Christopher Confero, an Atlanta, Georgia, wedding and event planner, has never had any trouble lining up florists, caterers, venues or anything else a couple might need for a same-sex marriage celebration. “I know their hearts.” Confero, 30, said. “I can’t see anyone I’ve worked with turning away a couple.”
Amid an unfolding national debate on whether wedding vendors should be required to provide services to gay couples after the passage of so-called anti-gay laws in Indiana, Arkansas and other states, wedding planners across the country say the industry has largely embraced gay weddings and couples in recent years, as more than half the nation has legalized gay marriage. For many, the gay market represents a lucrative new pool of clients at a time when traditional marriages are on the decline. One estimate suggests gay weddings could be worth more than $2.5 billion for the wedding industry.
“The industry is more creative, more driven by women and gay men,” said Confero, a top-ranked wedding planner in the South who is also gay. “In this industry, it’s way more open, way more progressive.”
Proponents of religious freedom reformation acts such as the one passed in Indiana last month argue that business owners who oppose gay marriage shouldn't be required to serve same-sex weddings. A pizzeria owner in Indiana who said she would refuse service to a same-sex wedding raised $842,592 on GoFundMe, and a Washington state florist who denied service to a same-sex wedding collected $100,000 in recent days.
But gay weddings are an increasingly important market for the wedding industry. This year, same-sex marriage became legal in 37 states and Washington. A federal law allowing same-sex marriages would be worth at least $2.5 billion to local economies, a NerdWallet study estimated. The Williams Institute, which performs public policy and law research on sexual orientation and gender identity, similarly found that countrywide same-sex marriage legalization could be worth $2.6 billion total and $184.7 million in state and local tax revenue alone.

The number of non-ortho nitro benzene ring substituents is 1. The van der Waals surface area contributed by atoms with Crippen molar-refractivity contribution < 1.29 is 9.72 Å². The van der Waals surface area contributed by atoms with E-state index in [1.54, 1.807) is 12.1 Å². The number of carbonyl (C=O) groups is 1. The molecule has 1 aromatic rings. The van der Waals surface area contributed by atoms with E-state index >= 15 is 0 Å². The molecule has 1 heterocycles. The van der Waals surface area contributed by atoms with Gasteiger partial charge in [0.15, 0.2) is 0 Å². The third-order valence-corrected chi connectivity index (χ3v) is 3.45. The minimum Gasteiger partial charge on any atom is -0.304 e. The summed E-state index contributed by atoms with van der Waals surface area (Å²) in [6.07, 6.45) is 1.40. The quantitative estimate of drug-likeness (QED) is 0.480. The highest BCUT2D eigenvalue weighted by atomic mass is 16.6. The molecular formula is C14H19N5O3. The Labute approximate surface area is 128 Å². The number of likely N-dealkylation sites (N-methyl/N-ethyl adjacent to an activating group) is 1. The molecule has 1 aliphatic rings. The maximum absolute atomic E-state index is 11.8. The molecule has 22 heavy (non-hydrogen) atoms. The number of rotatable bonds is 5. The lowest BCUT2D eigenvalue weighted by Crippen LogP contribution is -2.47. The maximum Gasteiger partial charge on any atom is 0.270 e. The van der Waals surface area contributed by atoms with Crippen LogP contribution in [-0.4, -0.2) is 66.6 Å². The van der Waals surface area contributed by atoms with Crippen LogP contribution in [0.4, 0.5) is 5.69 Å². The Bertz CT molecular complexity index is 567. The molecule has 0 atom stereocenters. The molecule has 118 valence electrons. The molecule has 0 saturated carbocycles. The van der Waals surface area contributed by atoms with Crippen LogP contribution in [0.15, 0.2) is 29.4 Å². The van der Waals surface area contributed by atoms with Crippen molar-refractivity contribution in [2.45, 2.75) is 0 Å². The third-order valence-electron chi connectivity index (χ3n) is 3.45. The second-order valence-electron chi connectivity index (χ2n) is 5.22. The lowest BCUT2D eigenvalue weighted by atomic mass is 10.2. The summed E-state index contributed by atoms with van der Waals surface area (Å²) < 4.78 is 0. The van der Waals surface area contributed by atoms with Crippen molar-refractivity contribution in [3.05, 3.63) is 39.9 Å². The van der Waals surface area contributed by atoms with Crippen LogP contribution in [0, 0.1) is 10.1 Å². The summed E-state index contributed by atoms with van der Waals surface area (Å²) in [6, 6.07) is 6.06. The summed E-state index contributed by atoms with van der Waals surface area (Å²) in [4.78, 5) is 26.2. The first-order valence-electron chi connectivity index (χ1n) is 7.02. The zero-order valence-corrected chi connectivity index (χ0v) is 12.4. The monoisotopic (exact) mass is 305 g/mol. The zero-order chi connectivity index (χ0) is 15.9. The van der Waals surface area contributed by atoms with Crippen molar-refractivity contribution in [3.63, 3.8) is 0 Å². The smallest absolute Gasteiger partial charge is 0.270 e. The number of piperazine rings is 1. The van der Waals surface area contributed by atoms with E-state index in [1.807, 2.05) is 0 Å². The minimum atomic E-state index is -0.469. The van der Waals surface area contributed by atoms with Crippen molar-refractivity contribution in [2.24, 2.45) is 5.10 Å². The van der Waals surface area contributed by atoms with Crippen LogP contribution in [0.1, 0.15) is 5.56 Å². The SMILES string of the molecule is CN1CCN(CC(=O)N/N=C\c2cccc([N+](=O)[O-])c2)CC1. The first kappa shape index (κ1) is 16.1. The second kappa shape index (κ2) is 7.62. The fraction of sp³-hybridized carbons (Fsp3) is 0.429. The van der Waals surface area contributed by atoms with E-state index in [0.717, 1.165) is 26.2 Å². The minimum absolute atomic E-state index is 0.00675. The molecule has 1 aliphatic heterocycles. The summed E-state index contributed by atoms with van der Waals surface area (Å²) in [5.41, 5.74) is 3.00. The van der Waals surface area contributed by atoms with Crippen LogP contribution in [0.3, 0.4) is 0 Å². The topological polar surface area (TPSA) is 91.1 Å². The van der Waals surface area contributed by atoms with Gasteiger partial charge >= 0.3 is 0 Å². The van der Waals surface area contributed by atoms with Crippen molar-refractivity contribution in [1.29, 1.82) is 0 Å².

Kathryn Hamm, president of GayWeddings.com, works with wedding professionals across the country, her site’s vendor database 110,000 deep. A recent GayWeddings poll conducted with mainstream partner site Wedding Wire found that 86 percent of wedding professionals would work on a same-sex wedding, she said, adding that the number has been steadily rising.
A 2014 Pew poll found that 54 percent of Americans, along with 68 percent of millennials, support same-sex marriage. With more Americans endorsing gay civil rights, refusing to provide services to gay couples is simply a bad business move, Hamm said. She recently received an email from a straight bride-to-be asking whether the site's recommended vendors supported gay marriage. The woman didn't want to work with anyone who didn't, Hamm said.
Some wedding professionals have turned down business from gay clients in the past, usually because of religious reasons, Hamm said. But such refusals of service appear to be occurring less frequently, she said.
“Understanding the modern market means embracing everyone,” Hamm said.
On the whole, the wedding industry is worth $51 billion and employs 800,000 people, with the average wedding costing about $25,200, according to Cost of Wedding. But business has been less than certain in recent years, as the the marriage rate fell from 8.2 marriages per 1,000 people in 2000 to just 6.8 marriages per 1,000 people in 2010. In 2012, one in five adults age 25 or older had never been married, according to a Pew study. In 1960, that rate was only about one in 10.
For the wedding industry, LGBT ceremonies are an opportunity to make up for losses in other areas. Gay weddings are "not going to save your business," said Bernadette Smith, who owns an LGBT wedding planning firm in Massachusetts, the first state to legalize gay marriage in 2004. "But in such an expensive industry," she added, "an addition of one or two" weddings can be really helpful.
Smith's company, 14 Stories, also trains other wedding professionals to better cater to same-sex weddings, advising them to make simple shifts, such as changing the wording of a bride-focused brochure to be inclusive to all kinds of couples. In recent years, more businesses have sought to learn how to cater to the newly expanded marriage market, she said.
Lee Badgett, director of the Center for Public Policy and Administration at the University of Massachusetts, Amherst, and an economics professor who studies family policy issues and labor market discrimination based on sexual orientation, race and gender, said, "In the short run, there is that pent-up demand" that boosts the wedding industry when a state legalizes same-sex marriages. But more and more, same-sex weddings are becoming part of the social norm for the wedding industry, Badgett said.
“My sense is that there’s a point where the integration of this group of people into this old institution just happens,” she said.